As 2013 draws closer, news reports about “taxmageddon” and “taxpocalypse,” describing expiration of the Bush-era tax cuts, are proliferating. Many taxpayers are asking what they can do to prepare. The answer is to be flexible and proactive. Download our 2013 Tax Planning Guide for more information, and read below for what’s coming, what is and isn’t likely to be extended, and what businesses and individuals should be considering this fall.

Business Provisions Set to Expire, Rates Set to Hike

Under current law, 50 percent bonus depreciation applies to qualified property acquired and placed in service after Dec. 31, 2011, and before Jan. 1, 2013 (Jan. 1, 2014, for certain property). For tax years beginning in 2012, the Code Sec, 179 expensing dollar limitation is $139,000 and the investment ceiling is $560,000 for tax years beginning in 2012. After 2012, 50-percent bonus depreciation is scheduled to expire (except for certain property) and the Code Sec. 179 expensing dollar limitation will drop to $25,000 with a $200,000 investment ceiling.

Enhanced Code Sec. 179 expensing is a good candidate for extension after 2012, but at less generous amounts. In July, the Senate approved a Code Sec. 179 dollar amount of $250,000 and an $800,000 investment limitation for tax years beginning after Dec. 31, 2012. The House approved a Code Sec. 179 dollar amount of $100,000 and a $400,000 investment limitation after 2012.

The list of expired business tax incentives is long and includes the research and development tax credit, employer wage credit for military reservists and many more. A host of related energy incentives have also expired and are awaiting renewal. Unlike past years, Congress is not expected to routinely extend all of the expired provisions.

Changes for Individuals

Individual income tax rates are scheduled to automatically increase across-the-board, with the highest rate jumping from 35 percent to 39.6 percent.

Additionally, the current tax-favorable capital gains and dividends tax rates are scheduled to expire. Higher income taxpayers will also be subject to revived limitations on itemized deductions and their personal exemptions. Millions of taxpayers are predicted to be liable for the alternative minimum tax (AMT) because of expiration of the AMT “patch.”

In July, the House and Senate passed competing bills to extend many of these expiring incentives one more year (through 2013). No further action is expected on these bills until after the November elections, but regardless of which party wins the White House and Congress, the probability of a one-year extension appears high.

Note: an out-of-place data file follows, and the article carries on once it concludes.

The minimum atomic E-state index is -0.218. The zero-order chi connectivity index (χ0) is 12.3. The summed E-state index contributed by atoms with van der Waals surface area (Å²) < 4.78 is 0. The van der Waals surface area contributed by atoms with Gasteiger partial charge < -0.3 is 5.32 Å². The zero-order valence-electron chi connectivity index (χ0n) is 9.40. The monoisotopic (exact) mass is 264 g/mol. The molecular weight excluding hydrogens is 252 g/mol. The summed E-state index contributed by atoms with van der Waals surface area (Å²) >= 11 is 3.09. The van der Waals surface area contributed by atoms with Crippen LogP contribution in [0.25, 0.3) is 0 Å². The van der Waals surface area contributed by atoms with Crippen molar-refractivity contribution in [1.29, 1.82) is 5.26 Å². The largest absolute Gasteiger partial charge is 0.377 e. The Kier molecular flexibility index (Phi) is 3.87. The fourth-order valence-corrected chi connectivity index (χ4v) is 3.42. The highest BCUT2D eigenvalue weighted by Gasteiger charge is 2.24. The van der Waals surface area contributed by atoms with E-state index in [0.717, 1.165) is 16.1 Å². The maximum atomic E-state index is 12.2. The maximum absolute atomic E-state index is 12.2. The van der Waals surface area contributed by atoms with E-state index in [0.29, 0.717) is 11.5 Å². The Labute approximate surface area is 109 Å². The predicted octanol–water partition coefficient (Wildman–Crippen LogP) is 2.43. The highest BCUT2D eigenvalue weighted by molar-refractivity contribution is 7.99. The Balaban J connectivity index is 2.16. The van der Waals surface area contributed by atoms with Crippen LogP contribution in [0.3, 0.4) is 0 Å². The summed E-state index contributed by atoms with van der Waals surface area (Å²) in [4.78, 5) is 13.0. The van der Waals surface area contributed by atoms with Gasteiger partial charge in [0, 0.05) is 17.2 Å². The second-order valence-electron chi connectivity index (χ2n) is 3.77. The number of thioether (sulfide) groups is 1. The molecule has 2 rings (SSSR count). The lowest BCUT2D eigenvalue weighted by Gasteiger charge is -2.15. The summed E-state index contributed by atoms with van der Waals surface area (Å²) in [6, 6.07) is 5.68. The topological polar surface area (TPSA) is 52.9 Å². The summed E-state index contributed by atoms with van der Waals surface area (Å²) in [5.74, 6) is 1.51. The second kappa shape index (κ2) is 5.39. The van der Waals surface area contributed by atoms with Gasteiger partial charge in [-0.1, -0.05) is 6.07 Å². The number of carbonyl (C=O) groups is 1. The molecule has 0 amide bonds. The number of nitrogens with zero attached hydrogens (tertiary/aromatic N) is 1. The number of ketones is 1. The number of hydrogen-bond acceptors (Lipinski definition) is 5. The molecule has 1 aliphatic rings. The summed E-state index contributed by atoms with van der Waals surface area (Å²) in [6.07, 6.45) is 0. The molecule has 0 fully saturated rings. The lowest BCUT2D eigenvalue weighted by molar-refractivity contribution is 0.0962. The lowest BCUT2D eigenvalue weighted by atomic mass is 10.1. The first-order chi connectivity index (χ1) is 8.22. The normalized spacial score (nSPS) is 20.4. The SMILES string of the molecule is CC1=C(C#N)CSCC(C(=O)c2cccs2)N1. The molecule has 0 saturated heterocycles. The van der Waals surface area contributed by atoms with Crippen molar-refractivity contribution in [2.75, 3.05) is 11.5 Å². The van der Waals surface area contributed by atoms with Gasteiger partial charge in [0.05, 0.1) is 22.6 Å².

The 2 percent payroll tax holiday for 2012 is also scheduled to expire. For individuals with income at or above the Social Security wage base for 2012 ($110,100), this represented a $2,202 savings. Unlike the Bush-era tax cuts, an extension is unlikely.

Two new taxes are also scheduled to take effect after 2012: an additional 0.9 percent Medicare tax on wages and self-employment income and a 3.8 percent Medicare contribution tax on unearned income. Both are targeted to individuals with incomes exceeding $200,000 (families with incomes exceeding $250,000). One important misconception about the 3.8 percent Medicare tax is that it is a direct real estate tax. Taxpayers who dispose of real estate may be exempt from the tax either because of income limitations or because of an exclusion provided for primary residence home sales. However, certain high-end homes may feel the sting of the 3.8 percent tax on some or all of the gain realized. It is unlikely the new Medicare taxes will be repealed before 2013.

Estate tax planning is also in flux. Under current law, the maximum estate tax rate is 35 percent with an applicable exclusion amount of $5 million (indexed for inflation) for decedents dying before Jan. 1, 2013. Unless Congress acts, the estate tax will revert to its less generous pre-2001 rates. Gift and generation-skipping transfer (GST) taxes also will revert to their pre-2001 rates.

Individual Planning Strategies

Some variations on traditional year-end planning techniques may be valuable. Instead of shifting income into a future year, taxpayers may want to recognize income in 2012, when lower tax rates are available, rather than shift income to 2013. The same strategy may apply to recognizing income from capital gains and dividends. Consider “running the numbers” for regular tax liability and AMT liability. Taxpayers may want to explore if certain deductions should be more evenly divided between 2012 and 2013, and which deductions may qualify, or will not be as valuable, for AMT purposes. Additionally, keep in mind the new Medicare taxes and how they will impact investments and possibly home sales.

Doeren Mayhew’s Troy, Houston and Ft. Lauderdale CPAs can help you understand all the tax incentives and how you can develop a year-end tax plan in the current climate of uncertainty. Contact us for more information.